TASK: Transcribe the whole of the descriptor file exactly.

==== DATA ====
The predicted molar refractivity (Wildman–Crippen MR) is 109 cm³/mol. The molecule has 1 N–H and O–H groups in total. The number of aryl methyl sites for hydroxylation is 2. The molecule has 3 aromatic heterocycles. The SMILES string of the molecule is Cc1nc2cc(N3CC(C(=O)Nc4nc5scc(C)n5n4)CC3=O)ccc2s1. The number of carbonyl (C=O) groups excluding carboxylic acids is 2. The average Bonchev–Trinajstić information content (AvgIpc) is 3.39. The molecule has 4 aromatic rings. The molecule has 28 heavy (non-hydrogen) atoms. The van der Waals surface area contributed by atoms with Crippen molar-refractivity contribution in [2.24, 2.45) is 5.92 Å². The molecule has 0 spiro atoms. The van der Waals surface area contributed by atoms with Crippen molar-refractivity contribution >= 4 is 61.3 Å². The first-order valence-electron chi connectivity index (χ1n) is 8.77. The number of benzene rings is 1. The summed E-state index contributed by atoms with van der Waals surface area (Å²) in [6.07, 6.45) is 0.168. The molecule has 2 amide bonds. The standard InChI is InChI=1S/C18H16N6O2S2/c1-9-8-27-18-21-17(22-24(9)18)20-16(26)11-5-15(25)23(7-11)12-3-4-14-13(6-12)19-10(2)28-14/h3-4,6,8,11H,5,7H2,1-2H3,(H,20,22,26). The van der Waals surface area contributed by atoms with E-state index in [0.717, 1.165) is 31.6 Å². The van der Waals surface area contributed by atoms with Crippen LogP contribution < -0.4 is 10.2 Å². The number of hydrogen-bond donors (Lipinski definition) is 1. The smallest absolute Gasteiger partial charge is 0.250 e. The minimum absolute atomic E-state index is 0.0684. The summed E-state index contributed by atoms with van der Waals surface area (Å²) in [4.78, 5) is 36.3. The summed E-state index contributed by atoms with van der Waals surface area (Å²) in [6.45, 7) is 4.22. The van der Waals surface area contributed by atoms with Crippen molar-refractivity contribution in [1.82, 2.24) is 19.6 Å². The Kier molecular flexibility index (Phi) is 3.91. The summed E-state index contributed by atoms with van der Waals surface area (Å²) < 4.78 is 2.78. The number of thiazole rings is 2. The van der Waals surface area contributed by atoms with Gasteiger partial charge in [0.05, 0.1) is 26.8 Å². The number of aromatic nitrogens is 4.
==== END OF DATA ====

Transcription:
The predicted molar refractivity (Wildman–Crippen MR) is 109 cm³/mol. The molecule has 1 N–H and O–H groups in total. The number of aryl methyl sites for hydroxylation is 2. The molecule has 3 aromatic heterocycles. The SMILES string of the molecule is Cc1nc2cc(N3CC(C(=O)Nc4nc5scc(C)n5n4)CC3=O)ccc2s1. The number of carbonyl (C=O) groups excluding carboxylic acids is 2. The average Bonchev–Trinajstić information content (AvgIpc) is 3.39. The molecule has 4 aromatic rings. The molecule has 28 heavy (non-hydrogen) atoms. The van der Waals surface area contributed by atoms with Crippen molar-refractivity contribution in [2.24, 2.45) is 5.92 Å². The molecule has 0 spiro atoms. The van der Waals surface area contributed by atoms with Crippen molar-refractivity contribution >= 4 is 61.3 Å². The first-order valence-electron chi connectivity index (χ1n) is 8.77. The number of benzene rings is 1. The summed E-state index contributed by atoms with van der Waals surface area (Å²) in [6.07, 6.45) is 0.168. The molecule has 2 amide bonds. The standard InChI is InChI=1S/C18H16N6O2S2/c1-9-8-27-18-21-17(22-24(9)18)20-16(26)11-5-15(25)23(7-11)12-3-4-14-13(6-12)19-10(2)28-14/h3-4,6,8,11H,5,7H2,1-2H3,(H,20,22,26). The van der Waals surface area contributed by atoms with E-state index in [0.717, 1.165) is 31.6 Å². The van der Waals surface area contributed by atoms with Crippen LogP contribution < -0.4 is 10.2 Å². The number of hydrogen-bond donors (Lipinski definition) is 1. The smallest absolute Gasteiger partial charge is 0.250 e. The minimum absolute atomic E-state index is 0.0684. The summed E-state index contributed by atoms with van der Waals surface area (Å²) in [4.78, 5) is 36.3. The summed E-state index contributed by atoms with van der Waals surface area (Å²) in [6.45, 7) is 4.22. The van der Waals surface area contributed by atoms with Crippen molar-refractivity contribution in [1.82, 2.24) is 19.6 Å². The Kier molecular flexibility index (Phi) is 3.91. The summed E-state index contributed by atoms with van der Waals surface area (Å²) < 4.78 is 2.78. The number of thiazole rings is 2. The van der Waals surface area contributed by atoms with Gasteiger partial charge in [0.05, 0.1) is 26.8 Å². The number of aromatic nitrogens is 4.